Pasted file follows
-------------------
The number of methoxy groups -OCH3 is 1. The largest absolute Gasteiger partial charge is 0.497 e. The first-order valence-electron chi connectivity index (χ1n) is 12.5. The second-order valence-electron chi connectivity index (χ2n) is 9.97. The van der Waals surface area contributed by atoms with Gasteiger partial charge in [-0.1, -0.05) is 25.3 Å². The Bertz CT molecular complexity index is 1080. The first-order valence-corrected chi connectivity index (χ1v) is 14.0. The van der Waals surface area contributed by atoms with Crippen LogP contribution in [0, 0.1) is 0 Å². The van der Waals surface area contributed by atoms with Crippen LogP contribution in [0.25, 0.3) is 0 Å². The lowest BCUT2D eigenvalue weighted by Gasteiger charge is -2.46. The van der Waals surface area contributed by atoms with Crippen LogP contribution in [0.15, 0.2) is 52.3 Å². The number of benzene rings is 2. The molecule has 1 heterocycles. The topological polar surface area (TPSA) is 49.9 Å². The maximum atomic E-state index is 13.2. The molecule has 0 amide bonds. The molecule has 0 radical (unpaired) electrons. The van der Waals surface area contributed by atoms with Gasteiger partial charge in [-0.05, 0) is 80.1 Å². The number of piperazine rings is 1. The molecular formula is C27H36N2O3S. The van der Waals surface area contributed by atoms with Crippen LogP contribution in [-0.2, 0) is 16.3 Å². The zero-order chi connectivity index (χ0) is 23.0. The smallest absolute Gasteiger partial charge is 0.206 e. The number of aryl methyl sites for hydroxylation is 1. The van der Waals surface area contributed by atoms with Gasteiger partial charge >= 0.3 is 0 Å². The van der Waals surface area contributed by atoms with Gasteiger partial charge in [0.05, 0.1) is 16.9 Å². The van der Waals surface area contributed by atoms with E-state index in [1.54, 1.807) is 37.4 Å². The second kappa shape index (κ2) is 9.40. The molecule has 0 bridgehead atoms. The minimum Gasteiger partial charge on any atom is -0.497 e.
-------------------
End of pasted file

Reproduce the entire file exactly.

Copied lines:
The number of methoxy groups -OCH3 is 1. The largest absolute Gasteiger partial charge is 0.497 e. The first-order valence-electron chi connectivity index (χ1n) is 12.5. The second-order valence-electron chi connectivity index (χ2n) is 9.97. The van der Waals surface area contributed by atoms with Gasteiger partial charge in [-0.1, -0.05) is 25.3 Å². The Bertz CT molecular complexity index is 1080. The first-order valence-corrected chi connectivity index (χ1v) is 14.0. The van der Waals surface area contributed by atoms with Crippen LogP contribution in [0, 0.1) is 0 Å². The van der Waals surface area contributed by atoms with Crippen LogP contribution in [0.25, 0.3) is 0 Å². The lowest BCUT2D eigenvalue weighted by Gasteiger charge is -2.46. The van der Waals surface area contributed by atoms with Crippen LogP contribution in [0.15, 0.2) is 52.3 Å². The number of benzene rings is 2. The molecule has 1 heterocycles. The topological polar surface area (TPSA) is 49.9 Å². The maximum atomic E-state index is 13.2. The molecule has 0 amide bonds. The molecule has 0 radical (unpaired) electrons. The van der Waals surface area contributed by atoms with Gasteiger partial charge in [-0.05, 0) is 80.1 Å². The number of piperazine rings is 1. The molecular formula is C27H36N2O3S. The van der Waals surface area contributed by atoms with Crippen LogP contribution in [-0.2, 0) is 16.3 Å². The zero-order chi connectivity index (χ0) is 23.0. The smallest absolute Gasteiger partial charge is 0.206 e. The number of aryl methyl sites for hydroxylation is 1. The van der Waals surface area contributed by atoms with Gasteiger partial charge >= 0.3 is 0 Å². The van der Waals surface area contributed by atoms with Gasteiger partial charge in [0.05, 0.1) is 16.9 Å². The van der Waals surface area contributed by atoms with E-state index in [1.54, 1.807) is 37.4 Å². The second kappa shape index (κ2) is 9.40. The molecule has 0 bridgehead atoms. The minimum Gasteiger partial charge on any atom is -0.497 e.